Carr takes aim at N Korea




Carr takes aim at N Korea

April 2, 2013

David Wroe

Persuasion tactic: Bob Carr (pictured) will speak with China's Foreign Minister, Yang Jiechi, about tightening its enforcement of UN-backed sanctions against North Korea. Photo: AFP

Australia will urge China to clamp down on the flow of technology and equipment crossing its borders into North Korea, which could be used by the rogue nation in its nuclear weapons program.

This week Foreign Affairs Minister Bob Carr will try to persuade his Chinese counterpart, State Councillor Yang Jiechi, to tighten the enforcement of sanctions backed by the United Nations aimed at forcing the hermit state to abandon its goal of becoming a fully fledged nuclear power.

Amid growing fears that the nation's increasingly aggressive stance towards its southern neighbour could spiral out of control, Senator Carr will raise the issue during a visit of an Australian delegation to China this week led by Prime Minister Julia Gillard.

The development came as tensions increased on the Korean Peninsula with South Korean President Park Geun-hye vowing ''a strong response'' to any provocation from the north.

 Her remarks followed the declaration by the young North Korean leader Kim Jong-un that his country was entering ''a state of war'' with its wealthy, democratic neighbour South Korea. North Korea has also issued multiple military threats against the US. And on Sunday President Kim declared the nation's nuclear weapons a ''treasure'' that it would not abandon.

As North Korea's only real ally, China is considered to be the only country with any influence over the intractable and reclusive regime. Senator Carr's spokesman said on Monday that the UN sanctions would be more effective if there was tighter implementation on ships and planes travelling to North Korea, including from China.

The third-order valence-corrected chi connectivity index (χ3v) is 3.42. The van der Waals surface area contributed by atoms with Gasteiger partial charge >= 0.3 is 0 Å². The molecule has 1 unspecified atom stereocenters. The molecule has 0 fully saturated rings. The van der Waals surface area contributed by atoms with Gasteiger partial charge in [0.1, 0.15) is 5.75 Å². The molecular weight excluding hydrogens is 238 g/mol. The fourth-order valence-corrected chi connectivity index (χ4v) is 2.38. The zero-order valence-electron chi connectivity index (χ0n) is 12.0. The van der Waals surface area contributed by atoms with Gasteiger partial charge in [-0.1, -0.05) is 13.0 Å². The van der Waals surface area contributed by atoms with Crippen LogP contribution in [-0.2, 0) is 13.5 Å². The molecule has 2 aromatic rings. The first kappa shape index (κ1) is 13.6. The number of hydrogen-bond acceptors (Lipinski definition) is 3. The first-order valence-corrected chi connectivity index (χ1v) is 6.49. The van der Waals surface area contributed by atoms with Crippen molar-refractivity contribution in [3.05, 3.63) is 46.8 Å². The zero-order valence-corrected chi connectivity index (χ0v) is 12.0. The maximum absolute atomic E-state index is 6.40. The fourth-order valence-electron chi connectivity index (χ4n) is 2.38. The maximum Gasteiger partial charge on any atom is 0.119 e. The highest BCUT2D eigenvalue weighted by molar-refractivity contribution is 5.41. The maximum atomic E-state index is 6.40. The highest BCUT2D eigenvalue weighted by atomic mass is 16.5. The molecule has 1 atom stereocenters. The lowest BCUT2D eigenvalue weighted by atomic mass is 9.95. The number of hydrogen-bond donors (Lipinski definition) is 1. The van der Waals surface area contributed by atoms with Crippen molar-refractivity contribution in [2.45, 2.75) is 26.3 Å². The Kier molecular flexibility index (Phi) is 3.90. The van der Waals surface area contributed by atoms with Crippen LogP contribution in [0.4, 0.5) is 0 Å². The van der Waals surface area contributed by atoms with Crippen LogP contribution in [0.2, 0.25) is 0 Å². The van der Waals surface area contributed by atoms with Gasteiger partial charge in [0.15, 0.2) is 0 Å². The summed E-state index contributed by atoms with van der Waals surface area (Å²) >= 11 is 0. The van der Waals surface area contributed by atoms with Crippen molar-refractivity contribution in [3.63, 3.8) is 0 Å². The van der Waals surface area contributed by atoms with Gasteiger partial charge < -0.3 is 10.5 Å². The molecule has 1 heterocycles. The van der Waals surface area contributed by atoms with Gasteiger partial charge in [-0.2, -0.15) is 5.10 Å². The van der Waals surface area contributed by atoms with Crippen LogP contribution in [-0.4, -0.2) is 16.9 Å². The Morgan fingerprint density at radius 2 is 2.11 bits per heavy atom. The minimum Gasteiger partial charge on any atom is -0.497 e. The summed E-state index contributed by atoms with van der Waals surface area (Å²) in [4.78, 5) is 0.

''That's something we'll be talking about when we're in China,'' he said. It is not suggested China is breaching the sanctions. China voted for them in the Security Council but China is the principal conduit for supplies to North Korea.

''We're going to emphasise the importance of taking action on North Korea but we appreciate you have to approach that in a manner that recognises their relationship - rather than just bursting in and telling them our view of the world.''

 Senator Carr has also said recently that Australia is considering its own sanctions, on top of the UN measures, that would target banking and finance to hit the North Korean elite's hip pocket.

 New sanctions imposed by the UN Security Council in response to North Korea's nuclear test in February included tougher financial restrictions and bans on luxury items such as yachts, luxury cars and some types of jewellery and perfumes. But such items are reported still to be flowing into the country, as are goods that could be used in the regime's weapons industries.

 The US sent F-22 stealth fighters to South Korea on Sunday as part of military exercises.

 Experts are divided about how seriously North Korea's latest outbursts should be taken. Andrei Lankov, a Korea expert at Kookmin University in the South Korean capital, Seoul, said the latest behaviour followed a familiar pattern.

''They do it once every two or three years. It's how things have been done in Pyongyang for decades. They have not the slightest intention to carry it out because they are not suicidal.''

 But Leonid Petrov, a Korea scholar at the University of Sydney, said: ''This time it's much more serious.''

 North Korea had made considerable strides in developing nuclear weapons and the rockets to deliver them, he said. ''It means destabilisation in the region is going to continue.''

Ms Gillard will lead the five-day visit by the high-powered delegation to China starting on Friday.

She will meet the new President, Xi Jinping, and Premier Li Keqiang and discuss issues ranging from trade to security and climate change.


 












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